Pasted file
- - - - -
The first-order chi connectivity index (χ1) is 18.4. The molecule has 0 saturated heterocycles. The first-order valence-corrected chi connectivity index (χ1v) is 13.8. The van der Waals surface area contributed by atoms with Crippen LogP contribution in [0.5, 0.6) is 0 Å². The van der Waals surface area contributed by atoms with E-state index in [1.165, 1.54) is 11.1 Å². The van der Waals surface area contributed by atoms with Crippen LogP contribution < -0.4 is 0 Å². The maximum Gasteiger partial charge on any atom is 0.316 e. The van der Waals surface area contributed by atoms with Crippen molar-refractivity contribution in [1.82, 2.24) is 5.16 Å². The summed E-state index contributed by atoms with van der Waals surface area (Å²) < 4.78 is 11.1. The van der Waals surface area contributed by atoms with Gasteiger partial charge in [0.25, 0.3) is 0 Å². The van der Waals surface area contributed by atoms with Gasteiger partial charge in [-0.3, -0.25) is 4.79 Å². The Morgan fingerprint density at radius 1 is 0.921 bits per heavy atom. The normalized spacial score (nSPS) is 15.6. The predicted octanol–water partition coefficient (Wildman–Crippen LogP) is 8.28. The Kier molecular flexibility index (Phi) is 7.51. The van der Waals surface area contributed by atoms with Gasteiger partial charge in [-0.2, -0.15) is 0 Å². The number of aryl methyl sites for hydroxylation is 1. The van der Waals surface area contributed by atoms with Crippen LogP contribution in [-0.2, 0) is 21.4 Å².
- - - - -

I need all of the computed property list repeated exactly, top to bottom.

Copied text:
The first-order chi connectivity index (χ1) is 18.4. The molecule has 0 saturated heterocycles. The first-order valence-corrected chi connectivity index (χ1v) is 13.8. The van der Waals surface area contributed by atoms with Crippen LogP contribution in [0.5, 0.6) is 0 Å². The van der Waals surface area contributed by atoms with E-state index in [1.165, 1.54) is 11.1 Å². The van der Waals surface area contributed by atoms with Crippen LogP contribution < -0.4 is 0 Å². The maximum Gasteiger partial charge on any atom is 0.316 e. The van der Waals surface area contributed by atoms with Crippen molar-refractivity contribution in [1.82, 2.24) is 5.16 Å². The summed E-state index contributed by atoms with van der Waals surface area (Å²) < 4.78 is 11.1. The van der Waals surface area contributed by atoms with Gasteiger partial charge in [0.25, 0.3) is 0 Å². The van der Waals surface area contributed by atoms with Gasteiger partial charge in [-0.3, -0.25) is 4.79 Å². The Morgan fingerprint density at radius 1 is 0.921 bits per heavy atom. The normalized spacial score (nSPS) is 15.6. The predicted octanol–water partition coefficient (Wildman–Crippen LogP) is 8.28. The Kier molecular flexibility index (Phi) is 7.51. The van der Waals surface area contributed by atoms with Gasteiger partial charge in [-0.2, -0.15) is 0 Å². The number of aryl methyl sites for hydroxylation is 1. The van der Waals surface area contributed by atoms with Crippen LogP contribution in [-0.2, 0) is 21.4 Å².